Ibn D̲j̲aʿfar

(148 words)

Author(s): Lewicki, T.
, Abū D̲j̲ābir Muḥammad b D̲j̲aʿfar al-Azkawī , Ibāḍī scholar of ʿUmān, d. 281/894. He was the author of an important work of fiḳh entitled Kitāb al-D̲j̲āmiʿ and usually known as D̲j̲āmiʿ Ibn D̲j̲aʿfar to distinguish it from the other Ibāḍī works with the same title. This work is still unpublished; there are several manuscripts of it in the Mzāb, the earliest of them dated 914/1508. Ibn D̲j̲aʿfar also took part in the political events of his time as supporter of the imām al-Ṣalt b. Mālik. (T. Lewicki) Bibliography A. de C. Motylinski, Bibliographie du Mzab, in Bulletin de Correspondance Afr…


(1,236 words)

Author(s): Lewicki, T.
, a Berber tribe belonging to the great branch of the Butr and related, if one is to believe the ancient Berber traditions cited by Ibn K̲h̲aldūn. to the tribes of Ḍarīsa, Saṭfūra, Lamāya, Maṭmāṭa, Ṣadīna, Malzūza and Madyūna who lived, in the early Middle Ages, in eastern Barbary. It is also apparently in the same region that the ancient habitat of Mag̲h̲īla is to be sought in the period in question. According to the Berber traditions cited by various early Arab historians, the Mag̲h̲īla, after coming from Palestine into North Africa, reached…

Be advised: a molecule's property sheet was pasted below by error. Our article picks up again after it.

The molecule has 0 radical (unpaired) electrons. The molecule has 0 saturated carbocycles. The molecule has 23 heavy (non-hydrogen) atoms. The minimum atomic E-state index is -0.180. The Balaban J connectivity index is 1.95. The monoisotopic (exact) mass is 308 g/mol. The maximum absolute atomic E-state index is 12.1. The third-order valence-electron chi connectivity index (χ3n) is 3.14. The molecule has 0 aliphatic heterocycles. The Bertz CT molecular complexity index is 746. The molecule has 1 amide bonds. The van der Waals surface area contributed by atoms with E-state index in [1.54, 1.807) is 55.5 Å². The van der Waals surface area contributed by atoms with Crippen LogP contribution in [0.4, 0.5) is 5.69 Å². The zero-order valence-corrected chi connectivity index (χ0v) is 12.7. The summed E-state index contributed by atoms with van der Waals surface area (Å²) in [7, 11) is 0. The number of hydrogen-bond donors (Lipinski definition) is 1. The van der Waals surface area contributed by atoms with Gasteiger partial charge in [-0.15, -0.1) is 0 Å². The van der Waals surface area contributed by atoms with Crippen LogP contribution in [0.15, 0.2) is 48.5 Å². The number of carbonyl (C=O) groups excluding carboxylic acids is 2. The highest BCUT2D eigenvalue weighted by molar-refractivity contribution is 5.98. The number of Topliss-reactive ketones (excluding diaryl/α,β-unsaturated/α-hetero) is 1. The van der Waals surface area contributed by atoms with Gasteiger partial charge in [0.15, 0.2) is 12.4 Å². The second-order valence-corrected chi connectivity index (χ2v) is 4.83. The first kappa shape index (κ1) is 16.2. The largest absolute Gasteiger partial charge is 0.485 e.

Ibn al-Ṣag̲h̲īr

(357 words)

Author(s): Lewicki, T.
, historian, author of a chronicle on the Rustamid imāms of Tāhert. His work forms the earliest document on the Ibāḍis of North Africa which has survived up to the present, with the exception of extracts from the work of Ibn Salām b. ʿUmar [ q.v.]. The chronicle of Ibn al-Ṣag̲h̲īr was very highly esteemed by the Ibāḍī historians of the Mag̲h̲rib, two of whom, al-Barrādī [ q.v.] and al-S̲h̲ammāk̲h̲ī [ q.v.] quote large extracts from it. His opinions concerning the Ibāḍīs of Tāhert and particularly the Rustamids were certainly not hostile, in spite of an anti-Ibāḍī s…


(1,028 words)

Author(s): Lewicki, T.
Abu ’l-ʿAbbās Aḥmad b. Saʿīd b. Sulaymān b. ʿAlī b. Īk̲h̲laf , an Ibāḍi jurist, poet and historian of the 7th/13th century, author of a historical and biographical work on the Ibāḍīs, the Kitāb Ṭabaḳāt al-Mas̲h̲āyik̲h̲ . He belonged to a pious and learned Berber-Ibāḍī family from Tamīd̲j̲ār, a place in the D̲j̲abal Nafūsa in Tripolitania. His ancestor, al-Ḥād̲j̲d̲j̲ Īk̲h̲laf b. Īk̲h̲laf al-Nafūsī al-Tamīd̲j̲ārī, an eminent faḳīh , lived in the neighbourhood of Nefṭa in the D̲j̲arīd [ q.v.]. Son of Īk̲h̲laf, the pious ʿAlī, who lived in the second half of the 6th/12th cent…

Ibn al-Naẓar

(125 words)

Author(s): Lewicki, T.
, Abū Bakr Aḥmad b. Sulaymān al-ʿUmānī , Ibāḍī scholar of ʿUmān who lived in the 6th/12th century (he was killed by K̲h̲ardala b. Samāʿa). He was the author of the Kitāb al-Daʿāʾim , a collection of poems on fiḳh of which two editions have been published (one of them in Cairo in 1351). Among his other works there should be mentioned an important Kitāb Silk al-d̲j̲umān fī siyar ahl ʿUmān (T. Lewicki) Bibliography A. de C. Motylinski, Bibliographie du Mzab, in Bulletin de Correspondance Africaine, iii (1885), 19, no. 21 ʿAbd Allāh b. Ḥumayd al-Sālimī, al-Lumʿa al-murḍiyya, printed in a collec…